The Cambodian Genocide
The Cambodian Civil War, and by that extension, the Cambodian Genocide remain a forgotten relic of the Cold War, hiding amongst the sea of the numerous proxy wars fought in the battle of the two ideologies, Communism and Capitalism. Often left out in the mainstream media, the Cambodian Genocide remains the single largest Genocide after the events of World War 2, with the most conservative statistics pinning the death toll at roughly 20% of the country’s population.
In 1968, the Khmer Rouge started an insurgency, with the goal of establishing a clandestine Communist state. A prolonged proxy war between the US Supported Right Wing Government, and the North Vietnam supported Khmer Rouge started. In many ways, this war drew parallels to the Vietnam Civil War, with the Khmer Rouge exploiting their knowledge of the thick jungle; terrain in which the US Army was proving to be ineffective in, despite their military superiority. By 1975, The United States had withdrawn support to the Government, and soon enough, the government toppled, with the Capital Phnom Penh coming under the control of the Khmer Rouge.
Through a four-year period, approximately 2 Million people were eradicated, with the main targets being all foreigners, the previous leadership, working professionals, and the educated. The main aim of the Genocide was to establish an agrarian ‘master race’, which in itself reminded the world of the Holocaust, despite which, next to no action was taken; and did not even bat an eye on the situation.
After four years of ethnic cleansing, the Vietnamese forces overthrew the Khmer Rouge, despite seemingly sharing the same Marxist ideology. Soon after, a de facto one-party constitutional monarchy was established, which, to this day is the political system of Cambodia. The Khmer Rouge even kept its UN Seat until 1982, under the name of the genocidal state. The People’s Republic of Khupchea was not given the seat, despite claiming to be the sole legitimate representatives of the people.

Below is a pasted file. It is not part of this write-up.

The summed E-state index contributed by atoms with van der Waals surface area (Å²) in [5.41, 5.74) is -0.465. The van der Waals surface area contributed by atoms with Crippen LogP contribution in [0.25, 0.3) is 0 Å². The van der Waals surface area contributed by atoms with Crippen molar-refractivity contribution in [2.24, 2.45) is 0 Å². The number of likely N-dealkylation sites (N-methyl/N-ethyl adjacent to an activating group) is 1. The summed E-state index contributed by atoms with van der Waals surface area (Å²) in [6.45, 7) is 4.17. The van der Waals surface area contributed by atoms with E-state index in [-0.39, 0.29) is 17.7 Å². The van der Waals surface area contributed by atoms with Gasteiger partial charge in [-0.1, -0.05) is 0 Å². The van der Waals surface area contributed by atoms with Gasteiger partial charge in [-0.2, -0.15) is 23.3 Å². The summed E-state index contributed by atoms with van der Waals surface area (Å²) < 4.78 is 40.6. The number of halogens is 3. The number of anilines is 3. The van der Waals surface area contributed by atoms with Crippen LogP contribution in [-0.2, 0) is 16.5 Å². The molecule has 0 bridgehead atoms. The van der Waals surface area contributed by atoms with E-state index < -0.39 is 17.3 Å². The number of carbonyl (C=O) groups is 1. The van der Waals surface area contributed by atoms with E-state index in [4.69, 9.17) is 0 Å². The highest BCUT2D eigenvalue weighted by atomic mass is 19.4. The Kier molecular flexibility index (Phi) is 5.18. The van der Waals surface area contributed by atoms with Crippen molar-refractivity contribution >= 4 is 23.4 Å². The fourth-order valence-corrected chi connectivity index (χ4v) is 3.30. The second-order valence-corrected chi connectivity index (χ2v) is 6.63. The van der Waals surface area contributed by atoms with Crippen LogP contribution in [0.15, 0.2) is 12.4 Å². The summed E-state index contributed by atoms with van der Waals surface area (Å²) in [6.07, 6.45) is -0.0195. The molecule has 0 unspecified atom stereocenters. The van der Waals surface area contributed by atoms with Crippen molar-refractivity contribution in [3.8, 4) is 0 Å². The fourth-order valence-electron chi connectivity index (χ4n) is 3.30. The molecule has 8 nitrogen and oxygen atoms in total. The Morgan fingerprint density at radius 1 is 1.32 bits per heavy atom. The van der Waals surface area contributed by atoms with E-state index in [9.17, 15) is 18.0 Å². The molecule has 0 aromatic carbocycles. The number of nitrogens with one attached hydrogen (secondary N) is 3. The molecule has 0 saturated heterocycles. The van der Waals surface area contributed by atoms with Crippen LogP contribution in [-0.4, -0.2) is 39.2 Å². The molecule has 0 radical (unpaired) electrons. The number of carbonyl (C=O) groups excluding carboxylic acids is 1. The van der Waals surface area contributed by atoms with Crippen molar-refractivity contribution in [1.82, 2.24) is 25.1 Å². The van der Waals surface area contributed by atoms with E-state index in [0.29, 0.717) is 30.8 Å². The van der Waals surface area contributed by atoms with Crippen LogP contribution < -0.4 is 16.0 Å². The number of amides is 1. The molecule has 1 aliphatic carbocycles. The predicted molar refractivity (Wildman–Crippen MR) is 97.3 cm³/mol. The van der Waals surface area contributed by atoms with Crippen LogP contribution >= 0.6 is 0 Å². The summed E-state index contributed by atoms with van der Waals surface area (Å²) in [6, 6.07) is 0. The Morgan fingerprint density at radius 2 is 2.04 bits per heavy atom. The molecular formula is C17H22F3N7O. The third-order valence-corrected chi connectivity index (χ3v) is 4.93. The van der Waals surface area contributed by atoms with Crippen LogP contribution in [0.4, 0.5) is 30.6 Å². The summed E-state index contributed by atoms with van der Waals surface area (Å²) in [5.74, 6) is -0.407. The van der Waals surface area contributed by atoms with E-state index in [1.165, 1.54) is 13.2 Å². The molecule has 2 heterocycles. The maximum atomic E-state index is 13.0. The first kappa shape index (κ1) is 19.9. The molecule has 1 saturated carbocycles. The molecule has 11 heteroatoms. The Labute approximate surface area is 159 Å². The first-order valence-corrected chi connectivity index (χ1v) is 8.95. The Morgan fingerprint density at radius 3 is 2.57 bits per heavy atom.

After a war with Vietnam up until 1989, Cambodia still lays downtrodden; the outlier in the region, with rapid development being seen in Singapore, Malaysia, Taiwan, South Korea, and even Indonesia. These economies were termed as ‘Tiger’ Economies, and an industrial boom seen between 1960s and 1990s, turning these Agrarian states into sophisticated financial hubs. The political instability, turmoil caused by constant conflict, as well as the Marxist ideologies crippled the chances of Cambodia to enter the limelight as an emerging force in Southeast Asia. Cambodia today, has still failed to recover from the events in Democratic Khupchea, and ranks 146th out of 184 countries and territories on the Human Development Index. Due to the goal to establish an agrarian ‘master’ race of native Cambodians, much of the educated professional class was targeted and killed, leading to an abnormal gap in the educated segment. This has directly led to a shortage of working professionals needed to industrialise, and this has further taken a toll on the subsequent generations of the country, further hampering industrialisation. The relics of the political system of the Democratic Khupchea are still present, with a virtual one-party communist party ruling over the nation with an iron fist. Free Speech remains a major concern, with opposition often being detained or killed.
The story of the Democratic Khupchea serves as a cautionary tale to the dangers of a revolution led by people, which further cements the lists of revolutions ending with an Authoritarian Regime. This list includes but not limited to France with Napoleon, and Russia with Stalin.